This was a little disappointing as the first volume in a series widely touted as innovative. Of course, looking at something in 2010 is not going to be the same as looking at in 1994 when it was first published but it does not stand the test of time in the way that the Sandman series of Neil Gaiman or the work of Alan Moore has done.

Morrison is not stupid. He plays well with the tropes of Chaos Magick (never mentioned but central to the thinking behind the book) and with the psychogeography of L
So, apparently I've read at least a couple of Grant Morrison comics so far (Arkham Asylum and We3) and I must say that, so far, I'm enjoying the Invisibles the most. I won't write more before finishing the whole story, though, because I want to have an informed and complete opinion on it.
Jul 03, 2009 Joeji rated it liked it
This review has been hidden because it contains spoilers. To view it, click here.
Michael Moreci
Dec 03, 2009 Michael Moreci rated it really liked it
I don't know if The Invisibles is insane, brilliant, or both. Morrison is just throwing everything and anything out there, from Marquis de Sade to The Prisoner to Templar conspiracies. The book is difficult to get into, for two reasons. The first, and most basic, is the central character, Jack Frost, is a bit flat and somewhat tiresome--with so many complex and, let's face it, bat-shit nutty ideas flying around, he's a character who isn't equipped to carry the book. There's also the book's caden ...more
J.M. Hushour
Jul 15, 2014 J.M. Hushour rated it really liked it
As with anything Grant Morrison-y, it's a tad difficult to describe why one enjoys so much what one is reading. His run on Batman, one of the best ongoing arcs in years that completely re-envisioned the comic, is superlative and stands as a staid lesson in how to reinvigorate characters and their realities the right way.
"The Invisibles" was one of Morrison's first major projects for DC. Originally touted by Morrison as part of an extraterrestial revelation given him by aliens, the comic later ev
Mar 01, 2009 Daniel rated it liked it
Recommended to Daniel by: Quentin Lewis
An interesting work, filled with dark and mystical themes. It's a little hard to get into, there's a unique rhythm to the narrative that the reader needs to find before they can really flow with it. The world is being controlled by an alien (extra-dimensional) conspiracy that forces people into soul-less compliant behavior, and the Invisibles are a secret society of guerrilla cells that practice both physical and psychic warfare against said conspiracy.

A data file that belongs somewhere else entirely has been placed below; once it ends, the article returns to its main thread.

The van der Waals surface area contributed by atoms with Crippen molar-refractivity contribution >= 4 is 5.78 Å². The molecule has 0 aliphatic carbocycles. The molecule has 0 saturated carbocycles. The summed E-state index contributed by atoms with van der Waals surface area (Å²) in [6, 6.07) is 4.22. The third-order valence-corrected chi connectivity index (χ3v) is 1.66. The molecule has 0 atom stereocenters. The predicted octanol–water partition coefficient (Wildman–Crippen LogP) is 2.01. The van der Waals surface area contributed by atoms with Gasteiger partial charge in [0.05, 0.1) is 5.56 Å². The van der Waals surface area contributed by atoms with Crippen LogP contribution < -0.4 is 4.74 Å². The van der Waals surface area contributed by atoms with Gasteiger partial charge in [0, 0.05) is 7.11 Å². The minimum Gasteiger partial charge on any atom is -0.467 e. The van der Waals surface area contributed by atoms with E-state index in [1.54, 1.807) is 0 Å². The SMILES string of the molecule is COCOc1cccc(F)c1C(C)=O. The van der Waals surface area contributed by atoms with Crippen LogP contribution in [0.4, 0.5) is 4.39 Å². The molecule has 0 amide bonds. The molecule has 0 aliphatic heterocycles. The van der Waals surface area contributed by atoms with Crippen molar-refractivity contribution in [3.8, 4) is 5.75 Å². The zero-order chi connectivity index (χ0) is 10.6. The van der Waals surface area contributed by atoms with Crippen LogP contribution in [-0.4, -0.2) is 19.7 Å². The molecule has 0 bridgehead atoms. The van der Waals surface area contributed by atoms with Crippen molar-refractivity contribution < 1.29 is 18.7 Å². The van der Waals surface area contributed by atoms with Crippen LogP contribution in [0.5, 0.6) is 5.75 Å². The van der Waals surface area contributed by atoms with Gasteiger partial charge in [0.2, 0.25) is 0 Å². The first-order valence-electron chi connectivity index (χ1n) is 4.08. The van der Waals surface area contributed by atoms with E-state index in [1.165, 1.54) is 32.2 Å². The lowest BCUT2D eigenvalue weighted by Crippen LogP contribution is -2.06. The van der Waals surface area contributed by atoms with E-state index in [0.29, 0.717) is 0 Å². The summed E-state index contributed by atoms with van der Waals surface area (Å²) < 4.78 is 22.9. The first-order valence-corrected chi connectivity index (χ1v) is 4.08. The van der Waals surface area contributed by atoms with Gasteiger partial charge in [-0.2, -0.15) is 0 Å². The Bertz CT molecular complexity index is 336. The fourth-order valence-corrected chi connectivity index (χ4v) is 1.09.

It's an ambitious plot, and this first volu
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She-Geeks: The Invisibles, Vol. 1 2 15 Sep 07, 2013 06:11PM  
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Scottish comic book author Grant Morrison is known for culture-jamming and the constant reinvention of his work. He is known for his nonlinear narratives and countercultural leanings in his runs on titles including DC Comics' Animal Man, Batman, JLA, The Invisibles, Action Comics, All-Star Superman, and Doom Patrol, and Marvel Comics' New X-Men and Fantastic Four. Many of these are controversial, ...more
More about Grant Morrison...

Other Books in the Series

The Invisibles (1 - 10 of 11 books)
  • The Invisibles, Vol. 2: Apocalipstick
  • The Invisibles, Vol. 3: Entropy in the U.K.
  • The Invisibles, Vol. 4: Bloody Hell in America
  • The Invisibles, Vol. 5: Counting to None
  • The Invisibles, Vol. 6: Kissing Mister Quimper
  • The Invisibles, Vol. 7: The Invisible Kingdom
  • The Invisibles Book One Deluxe Edition
  • The Invisibles Book Two Deluxe Edition
  • The Invisibles Book Three Deluxe Edition
  • The Invisibles Book Four Deluxe Edition

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“Your head's like mine, like all our heads; big enough to contain every god and devil there ever was. Big enough to hold the weight of oceans and the turning stars. Whole universes fit in there! But what do we choose to keep in this miraculous cabinet? Little broken things, sad trinkets that we play with over and over. The world turns our key and we play the same little tune again and again and we think that tune's all we are.” 160 likes
“There's a palace in your head, boy. Learn to live in it always.” 34 likes